Monday 5 December 2011

New Queen Square hotel - planning application

A planning application (BH2011/03227) has been submitted to replace the old skating rink at the end of Queen Square and no.11, the last house on the LH side, with a five storey, serviced apartment hotel with a restaurant/cafĂ© at ground floor level. The hotel will be known as "The Light".

The designs have been prepared by Conran & Partners, and the application impresses with the amount of research and effort that has gone into ensuring that the building harmonises seamlessly with adjacent period properties, and enhances the immediate neighbourhood without dominating it. The front of the hotel is mainly rendered, and has balconies and windows disposed and proportioned to echo patterns established in the adjacent frontages. The 'lantern' top storey is stepped back from the front to minimise height. The rear is in grey brick to harmonise with the colours predominant in and around St. Nicholas churchyard. To the west end of the site, behind the west side of Queen Square, the upper floors are stepped back from the rear walls of Wykeham Terrace to minimise overshadowing, and the balconies so formed screened to maintain privacy.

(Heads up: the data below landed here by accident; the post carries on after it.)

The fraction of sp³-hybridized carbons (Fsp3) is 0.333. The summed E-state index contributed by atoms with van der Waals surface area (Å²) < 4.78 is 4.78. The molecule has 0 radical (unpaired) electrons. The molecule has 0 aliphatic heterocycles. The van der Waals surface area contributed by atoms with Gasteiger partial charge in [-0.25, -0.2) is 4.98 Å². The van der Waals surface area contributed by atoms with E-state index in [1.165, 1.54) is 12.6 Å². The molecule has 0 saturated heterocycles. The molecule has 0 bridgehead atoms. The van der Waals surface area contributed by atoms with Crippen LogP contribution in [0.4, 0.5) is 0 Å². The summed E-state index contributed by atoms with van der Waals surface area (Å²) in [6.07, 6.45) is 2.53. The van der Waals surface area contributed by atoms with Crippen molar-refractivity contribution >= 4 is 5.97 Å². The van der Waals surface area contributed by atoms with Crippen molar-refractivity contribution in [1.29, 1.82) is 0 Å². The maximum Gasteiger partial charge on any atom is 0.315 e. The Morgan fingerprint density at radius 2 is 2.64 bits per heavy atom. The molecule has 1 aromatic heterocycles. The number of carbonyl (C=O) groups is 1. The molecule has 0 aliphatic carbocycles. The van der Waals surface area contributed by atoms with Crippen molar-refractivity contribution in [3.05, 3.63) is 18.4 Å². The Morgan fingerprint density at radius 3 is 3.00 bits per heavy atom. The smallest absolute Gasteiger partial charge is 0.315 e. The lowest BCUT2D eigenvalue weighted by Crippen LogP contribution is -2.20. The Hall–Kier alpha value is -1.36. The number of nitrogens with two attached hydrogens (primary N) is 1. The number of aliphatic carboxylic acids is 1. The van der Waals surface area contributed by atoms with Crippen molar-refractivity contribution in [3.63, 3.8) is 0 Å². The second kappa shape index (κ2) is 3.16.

A not insignificant planning gain will be the improvement of Queen Square itself. The developer's aspirations for this, shown below, require a levelling of the approach to the hotel to provide an outside eating area and a public art work to attract people into the Square:-

The Square however, being a cul-de-sac, will still struggle to increase footfall. The suggestion for a pedestrian 'cut-through' from Queen Square to the St. Nicholas open space was considered but, unfortunately, failed to receive persuasive backing.  The factors said to weigh against it are the 3 metre change in gradient and the need to demolish a section of the churchyard wall. These points are valid to some extent but not insuperable. What seems to have been the main concern is the unknown consequences of a new link between a quiet area and the busy city centre, notwithstanding that any conceivable problem could surely have been obviated by the provision of gates. There was never any suggestion of establishing a  permanent right-of-way. As things stand, due to timidity, a unique opportunity to improve the City's pedestrian links will be lost forever.

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